Manifesto madness

The right of voting for representatives is the primary right by which other rights are protected.

There appears to be some sort of election next week. So, in the interests of impartiality (which my regular readers will know is not something that comes easily to me), I’ve had a look through some of the manifestos to see what, if anything, the construction industry might be able to expect.

Of course, what one might say in the run-up to an election is often very different to what one might say once elected, but that’s democracy for you (cf: N Clegg Esq). However, here is my not at all scientific or in any way in-depth look at what we’re being promised and by whom.

The Green Party has, at first glance, the most interesting and positive policy of immediate interest. Their pledge to cut VAT on housing repairs and renovations echoes the calls of the FMB, the Modern Masonry Alliance, the BMF and many, many others who want to see the painful 20% currently levied on housing RMI work reduced to a more manageable 5%.

Our housing stock is in desperate need of improvements such as insulation and the Green Party spokesman said that their pledge “comes at a time when we desperately need to be investing in a nationwide home insulation scheme, to cut bills and end the scandal of fuel poverty” and that it demonstrates the party’s commitment to building “a Britain of warm, comfortable homes.” Which is nice.

Once upon a time, the Labour Shadow Chancellor Ed Balls publically stated his commitment to such a reduction though, privately, he’s admitted, I’m told, that it’s never going to actually happen.

The Labour Party has its own ideas about how to improve the housing stock, particularly in terms of its energy efficiency. No surprise that these ideas include ditching the current Coalition Energy Company Obligation programme and the highly controversial Green Deal Home Improvement Fund (which in turn were rehashes of programmes introduced under that last Labour Government). Instead, there will be a levy on energy companies to fund local energy efficiency programmes for 200,000 households in or at risk of fuel poverty a year and making cash available to fund 1 million interest-free loans for energy efficiency.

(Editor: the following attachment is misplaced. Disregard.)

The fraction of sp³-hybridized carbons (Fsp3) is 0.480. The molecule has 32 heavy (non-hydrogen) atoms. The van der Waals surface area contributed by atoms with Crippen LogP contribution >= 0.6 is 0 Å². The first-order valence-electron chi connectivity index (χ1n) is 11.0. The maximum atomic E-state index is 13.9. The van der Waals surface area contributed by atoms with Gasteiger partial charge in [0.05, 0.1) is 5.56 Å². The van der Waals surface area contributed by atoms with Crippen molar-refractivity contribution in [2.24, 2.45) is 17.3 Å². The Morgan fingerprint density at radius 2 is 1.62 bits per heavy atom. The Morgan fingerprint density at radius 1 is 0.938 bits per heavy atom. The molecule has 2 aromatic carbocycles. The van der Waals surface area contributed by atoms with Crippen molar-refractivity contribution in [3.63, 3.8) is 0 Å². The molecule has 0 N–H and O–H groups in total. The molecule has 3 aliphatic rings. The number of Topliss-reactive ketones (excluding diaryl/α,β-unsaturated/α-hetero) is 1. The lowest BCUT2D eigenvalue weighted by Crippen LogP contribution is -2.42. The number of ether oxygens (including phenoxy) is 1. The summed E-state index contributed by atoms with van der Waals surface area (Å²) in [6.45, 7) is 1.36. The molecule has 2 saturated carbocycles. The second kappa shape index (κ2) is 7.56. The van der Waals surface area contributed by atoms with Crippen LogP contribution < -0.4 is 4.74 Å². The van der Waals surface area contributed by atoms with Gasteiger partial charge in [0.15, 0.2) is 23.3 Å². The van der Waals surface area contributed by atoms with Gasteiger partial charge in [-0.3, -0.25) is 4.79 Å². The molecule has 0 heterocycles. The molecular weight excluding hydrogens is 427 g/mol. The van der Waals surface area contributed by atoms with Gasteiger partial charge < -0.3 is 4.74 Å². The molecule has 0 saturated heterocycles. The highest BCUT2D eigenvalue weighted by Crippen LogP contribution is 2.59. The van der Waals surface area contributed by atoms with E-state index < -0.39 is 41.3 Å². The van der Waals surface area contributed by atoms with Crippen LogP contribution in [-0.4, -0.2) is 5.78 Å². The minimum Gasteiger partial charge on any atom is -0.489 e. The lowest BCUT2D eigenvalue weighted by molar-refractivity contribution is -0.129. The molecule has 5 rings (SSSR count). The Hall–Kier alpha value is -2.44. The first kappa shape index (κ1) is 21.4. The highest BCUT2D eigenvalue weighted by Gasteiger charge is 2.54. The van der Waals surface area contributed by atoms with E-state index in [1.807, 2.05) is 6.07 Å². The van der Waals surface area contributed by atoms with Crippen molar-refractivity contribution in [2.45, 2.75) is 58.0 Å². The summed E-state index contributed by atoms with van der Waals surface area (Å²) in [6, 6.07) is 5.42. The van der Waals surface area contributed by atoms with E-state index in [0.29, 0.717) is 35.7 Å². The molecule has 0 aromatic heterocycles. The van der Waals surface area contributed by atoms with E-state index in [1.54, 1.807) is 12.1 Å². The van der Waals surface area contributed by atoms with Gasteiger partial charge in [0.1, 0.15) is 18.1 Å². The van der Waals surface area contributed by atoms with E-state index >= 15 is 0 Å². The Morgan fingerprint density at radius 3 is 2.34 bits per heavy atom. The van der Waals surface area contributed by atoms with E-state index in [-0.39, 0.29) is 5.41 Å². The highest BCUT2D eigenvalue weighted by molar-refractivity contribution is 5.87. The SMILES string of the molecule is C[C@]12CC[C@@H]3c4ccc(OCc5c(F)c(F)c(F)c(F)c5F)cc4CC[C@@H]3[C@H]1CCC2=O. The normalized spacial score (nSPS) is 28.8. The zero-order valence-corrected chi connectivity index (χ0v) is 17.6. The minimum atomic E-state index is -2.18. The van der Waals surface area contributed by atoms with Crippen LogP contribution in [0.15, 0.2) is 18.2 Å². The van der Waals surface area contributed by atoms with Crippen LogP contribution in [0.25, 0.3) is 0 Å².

We all know the Green Deal hasn’t worked quite as it should have done and that ECO has been watered down so that it’s half as effective so a manifesto recognition of this is welcome. However, I’m not convinced any of them really understand the best way of funding efficiency improvement on the massive scale that is required if we are to get anywhere.

Labour’s also talking about exempting first-time buyers in England, Wales and Northern Ireland from paying stamp duty when buying homes that cost below £300,000, for three years. This would certainly help to free up cash at the bottom of the ladder, but I don’t think anyone these days makes a decision to buy a house simply because they’ll save a few grand. In any case, the last Budget went quite a long way along this path anyway.

The Labour idea that locals would also get “first call” on half of new homes in their area is interesting as there’s always political comment about how people are being priced out of areas they grew up in. Not sure I see quite how it will work in practice though. “Hello, can have a look at your show house for this new estate please? Certainly, do you live in one of these postcodes? Er, no. Then, sorry, you’ll have to wait for two/three/four/five months.”

Then there’s the Lib Dems who plan to build 300,000 new homes each year , bring in ‘affordable land’ plots for self-builders, prioritise development on brownfield and town centre sites and ensuring that local authorities have clear 15 year plans to lead development in their local areas as well as reducing Council Tax for residents whose homes have an energy saving improvement.

I’ve already blogged here about my thoughts on the Conservative idea about extending Right-to-Buy to housing association tenants, however, it’s not the only housing idea in that party’s manifesto. There’s the pledge to build 200,000 starter homes and the 20% discount for first time buyers under 40 which would help get people on the ladder, allowing others ahead of them to move up, bringing the well-documented benefits of plenty of property transactions to the whole construction industry supply chain.

Even UKIP has its ideas about how to improving the housing market – some of them even printable – and plans to work hard to develop brownfield sites and to bring back into play the 700,000 or so homes that it says are currently standing empty.

Many of these ideas have merit and if only we could cherry-pick the best bits and use them, we might stand a chance of getting housing policy that really works for future generations.

I suppose, the argument is that if we have hung Parliament next week that ends in another Coalition, we might be able to do just that. But judging by the last five years, I’m inclined to think not.

About Fiona Russell-Horne

Group Managing Editor across the BMJ portfolio.

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